Under EU competition rules, cartel violations may be fined up to 10% of the total turnover of the infringing undertaking. Holding a parent company liable for antitrust violations of a subsidiary is, among other things, meant to allow the European Commission (EC) to apply the 10% turnover ceiling to the group as opposed to just the subsidiary. The recent judgement by the European Court of Justice (COJ) in Kendrion NV v. Commission (C-50/12 P), has, however, demonstrated that in certain circumstances the EC has to apply the 10% cap to the subsidiary. In particular, this is the case when the parent sells the subsidiary before the cartel decision is adopted.
Buy/Sell History: Kendrion NV (Kendrion) is a holding company with interests in the supply of industrial equipment and plastic products. It bought all of the Fardem group’s assets and operations in Belgium and the Netherlands in 1995. It sold off the Belgian operations almost immediately, but it held onto the rest of the acquisition until September 2003, when it sold Fardem to the directors of the company. On November 30, 2005, the European Commission (EC) adopted a cartel decision concerning industrial bags that stated that inter alia Fardem had participated in a cartel from February 1982 until June 2002. Due to the fact that Fardem participated in the cartel while it was a subsidiary of Kendrion, the latter was deemed to have participated in the cartel from 1995 (when it acquired Fardem) until 2002. Kendrion challenged the EC’s conclusion that it had exercised decisive influence over Fardem and that they were therefore part of the same undertaking. Unsurprisingly, both the General Court (GC) and COJ sided with the EC.
Fine Liability: The EC imposed on Kendrion a fine of €34 million, with Fardem being jointly and severally liable for €2.2 million of that amount.
Normally, if a parent company is only liable for a cartel fine because of the actions of its subsidiary, assuming that the undertaking is not a repeat offender, the parent company is liable up to the same amount as the infringing subsidiary (at the most). In the instant case, Kendrion was only fined because of its ex- subsidiary’s behavior. Kendrion, therefore, argued that it should only be held liable up to €2.2 million.
The EC disagreed and argued successfully before the COJ that, if Kendrion had not sold Fardem when it did, Fardem could have been fined up to € 60 million, which is significantly greater than the €34 million Kendrion had to pay for the seven years that Kendrion and Fardem were part of the same undertaking and Fardem was engaged in anti-competitive behavior. Since Kendrion and Fardem were not part of the same undertaking when the decision was adopted (although they had been during part of the infringement period), the EC should apply the 10% global turnover ceiling to each company individually. Hence, under that rule, the maximum amount that Fardem could be fined was €2.2 million. Given Kendrion’s much higher global turnover at the time the decision was rendered, the fine of €34 million imposed on it did not exceed the ceiling.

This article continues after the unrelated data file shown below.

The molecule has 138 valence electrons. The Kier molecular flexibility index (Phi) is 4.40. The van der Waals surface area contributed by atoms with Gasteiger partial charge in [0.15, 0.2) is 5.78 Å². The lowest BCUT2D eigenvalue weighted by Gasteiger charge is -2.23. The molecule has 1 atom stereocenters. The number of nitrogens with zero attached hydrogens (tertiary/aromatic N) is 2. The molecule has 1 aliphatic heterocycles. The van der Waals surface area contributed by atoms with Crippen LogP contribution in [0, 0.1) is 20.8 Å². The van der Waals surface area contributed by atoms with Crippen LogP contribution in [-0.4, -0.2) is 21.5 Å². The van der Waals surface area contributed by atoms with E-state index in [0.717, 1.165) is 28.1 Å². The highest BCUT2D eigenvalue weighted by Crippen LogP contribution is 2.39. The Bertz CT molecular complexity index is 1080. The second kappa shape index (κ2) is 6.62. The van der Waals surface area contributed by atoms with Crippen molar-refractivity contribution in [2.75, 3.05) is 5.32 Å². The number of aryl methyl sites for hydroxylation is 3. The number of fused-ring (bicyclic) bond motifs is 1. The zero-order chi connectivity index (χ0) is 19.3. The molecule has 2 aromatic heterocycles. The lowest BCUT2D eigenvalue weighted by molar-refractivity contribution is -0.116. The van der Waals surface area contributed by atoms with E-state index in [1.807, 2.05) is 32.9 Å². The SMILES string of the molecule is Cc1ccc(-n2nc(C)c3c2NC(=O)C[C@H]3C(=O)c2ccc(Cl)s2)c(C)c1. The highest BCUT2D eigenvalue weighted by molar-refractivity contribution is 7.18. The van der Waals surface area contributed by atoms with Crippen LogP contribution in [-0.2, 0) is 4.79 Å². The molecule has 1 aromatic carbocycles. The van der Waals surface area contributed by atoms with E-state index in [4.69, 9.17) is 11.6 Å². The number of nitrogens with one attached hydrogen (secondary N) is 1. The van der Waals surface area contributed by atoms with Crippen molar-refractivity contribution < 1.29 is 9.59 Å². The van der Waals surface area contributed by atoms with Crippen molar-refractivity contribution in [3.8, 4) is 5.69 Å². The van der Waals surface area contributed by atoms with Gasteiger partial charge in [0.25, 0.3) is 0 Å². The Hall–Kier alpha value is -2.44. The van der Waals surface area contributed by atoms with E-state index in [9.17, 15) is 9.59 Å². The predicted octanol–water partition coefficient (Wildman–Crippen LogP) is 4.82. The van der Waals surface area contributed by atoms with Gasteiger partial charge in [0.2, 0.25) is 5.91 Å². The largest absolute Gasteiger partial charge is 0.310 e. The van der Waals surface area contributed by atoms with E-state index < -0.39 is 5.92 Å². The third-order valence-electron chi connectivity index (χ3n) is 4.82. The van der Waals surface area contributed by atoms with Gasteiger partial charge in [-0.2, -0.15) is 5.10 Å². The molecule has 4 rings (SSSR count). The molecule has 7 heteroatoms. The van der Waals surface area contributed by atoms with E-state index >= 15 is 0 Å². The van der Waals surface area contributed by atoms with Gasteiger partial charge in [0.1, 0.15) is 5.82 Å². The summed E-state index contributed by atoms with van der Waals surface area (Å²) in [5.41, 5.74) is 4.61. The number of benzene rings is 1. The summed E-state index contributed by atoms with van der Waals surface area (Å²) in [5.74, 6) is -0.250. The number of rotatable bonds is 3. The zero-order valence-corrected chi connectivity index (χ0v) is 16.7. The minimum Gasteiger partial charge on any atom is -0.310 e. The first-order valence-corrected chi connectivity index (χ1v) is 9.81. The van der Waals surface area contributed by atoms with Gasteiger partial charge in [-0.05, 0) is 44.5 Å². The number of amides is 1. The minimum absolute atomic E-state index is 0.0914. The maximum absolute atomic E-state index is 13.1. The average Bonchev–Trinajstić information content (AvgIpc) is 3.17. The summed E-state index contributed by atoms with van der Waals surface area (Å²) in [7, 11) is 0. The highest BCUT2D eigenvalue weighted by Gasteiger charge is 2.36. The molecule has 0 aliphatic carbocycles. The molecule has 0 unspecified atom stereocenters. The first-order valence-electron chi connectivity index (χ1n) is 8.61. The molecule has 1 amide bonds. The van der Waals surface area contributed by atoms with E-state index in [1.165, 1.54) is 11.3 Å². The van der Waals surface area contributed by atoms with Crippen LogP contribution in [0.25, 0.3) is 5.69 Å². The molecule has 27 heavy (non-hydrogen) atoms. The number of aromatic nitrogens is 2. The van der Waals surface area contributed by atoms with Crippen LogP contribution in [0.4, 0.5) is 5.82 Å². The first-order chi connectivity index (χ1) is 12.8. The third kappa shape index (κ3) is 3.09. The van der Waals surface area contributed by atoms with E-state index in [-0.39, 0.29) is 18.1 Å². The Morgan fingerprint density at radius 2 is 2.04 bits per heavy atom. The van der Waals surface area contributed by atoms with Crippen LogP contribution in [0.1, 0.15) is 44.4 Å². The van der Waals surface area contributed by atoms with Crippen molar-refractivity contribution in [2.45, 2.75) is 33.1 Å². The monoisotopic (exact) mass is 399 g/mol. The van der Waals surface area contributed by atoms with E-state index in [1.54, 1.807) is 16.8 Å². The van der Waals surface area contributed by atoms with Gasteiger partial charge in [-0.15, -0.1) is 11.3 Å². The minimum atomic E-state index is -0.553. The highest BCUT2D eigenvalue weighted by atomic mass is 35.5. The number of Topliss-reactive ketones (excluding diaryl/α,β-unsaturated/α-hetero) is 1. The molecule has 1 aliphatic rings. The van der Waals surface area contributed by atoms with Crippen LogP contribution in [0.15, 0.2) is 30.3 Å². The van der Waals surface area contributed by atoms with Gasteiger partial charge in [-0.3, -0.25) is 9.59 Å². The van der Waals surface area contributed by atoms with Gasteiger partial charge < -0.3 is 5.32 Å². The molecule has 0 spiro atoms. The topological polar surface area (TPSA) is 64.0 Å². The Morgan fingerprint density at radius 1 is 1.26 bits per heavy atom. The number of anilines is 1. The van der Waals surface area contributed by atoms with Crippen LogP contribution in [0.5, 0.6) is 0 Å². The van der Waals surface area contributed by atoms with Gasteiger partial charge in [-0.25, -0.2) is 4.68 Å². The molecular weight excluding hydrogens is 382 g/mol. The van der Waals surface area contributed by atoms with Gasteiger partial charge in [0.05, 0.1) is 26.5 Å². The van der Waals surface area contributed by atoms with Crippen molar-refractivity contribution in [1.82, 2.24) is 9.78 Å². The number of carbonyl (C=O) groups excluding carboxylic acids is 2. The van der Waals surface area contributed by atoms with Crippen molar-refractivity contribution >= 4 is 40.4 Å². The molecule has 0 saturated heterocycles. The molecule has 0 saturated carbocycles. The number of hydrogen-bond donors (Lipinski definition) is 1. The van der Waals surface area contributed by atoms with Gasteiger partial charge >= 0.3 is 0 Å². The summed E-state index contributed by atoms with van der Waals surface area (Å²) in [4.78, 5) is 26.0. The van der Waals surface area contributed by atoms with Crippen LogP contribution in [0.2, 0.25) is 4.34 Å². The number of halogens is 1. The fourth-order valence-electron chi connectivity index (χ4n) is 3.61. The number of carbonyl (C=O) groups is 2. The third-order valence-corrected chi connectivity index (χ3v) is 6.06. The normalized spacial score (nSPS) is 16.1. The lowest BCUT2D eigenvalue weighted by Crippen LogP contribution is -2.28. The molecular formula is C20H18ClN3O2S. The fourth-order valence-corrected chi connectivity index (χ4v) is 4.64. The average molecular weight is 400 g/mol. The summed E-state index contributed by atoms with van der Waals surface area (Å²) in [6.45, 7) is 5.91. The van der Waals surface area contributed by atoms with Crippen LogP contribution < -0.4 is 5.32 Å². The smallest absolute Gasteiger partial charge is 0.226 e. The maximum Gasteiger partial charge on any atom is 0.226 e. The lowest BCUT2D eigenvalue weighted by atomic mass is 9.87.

Commentary: Admittedly there is something counterintuitive about an ex-parent company being fined more than its ex-subsidiary, especially when the ex-parent company is being fined solely as the result of something that its ex- subsidiary did. As to whether it is a good thing or a bad thing that the 10% ceiling is applied individually, the answer probably depends on the circumstances. If Kendrion had not sold Fardem prior to the adoption of the cartel decision, the 10% ceiling would have applied to the whole undertaking. Therefore, if Kendrion and Fardem had still been part of the same undertaking the final amount of the fine on Fardem might have been significantly greater than the €2.2 million.
As to Kendrion, regardless of when it sold Fardem, it was going to be liable for €34 million – although there would have been a slight shift in responsibility. Kendrion would have been something like the guarantor of Fardem’s payment (although neither the COJ nor the EC say this is true). If Fardem could not pay its entire fine, Kendrion would have to pay in up to €34 million. Fardem, it seems, got a good deal. It was only liable for € 2.2 million because of the 10% ceiling.
This case is a further illustration that divesting a subsidiary does not relieve the parent of its cartel liability. If the parent had become aware of the subsidiary’s anti-competitive behavior when it was about to purchase the company (as part of its due diligence) it could have taken any number of steps to minimize its exposure. This case serves as yet another reminder of how important it is to conduct thorough antitrust due diligence before buying a target. Otherwise, it can ultimately cost significantly more than the initial price tag (and the fine imposed on the ex-subsidiary).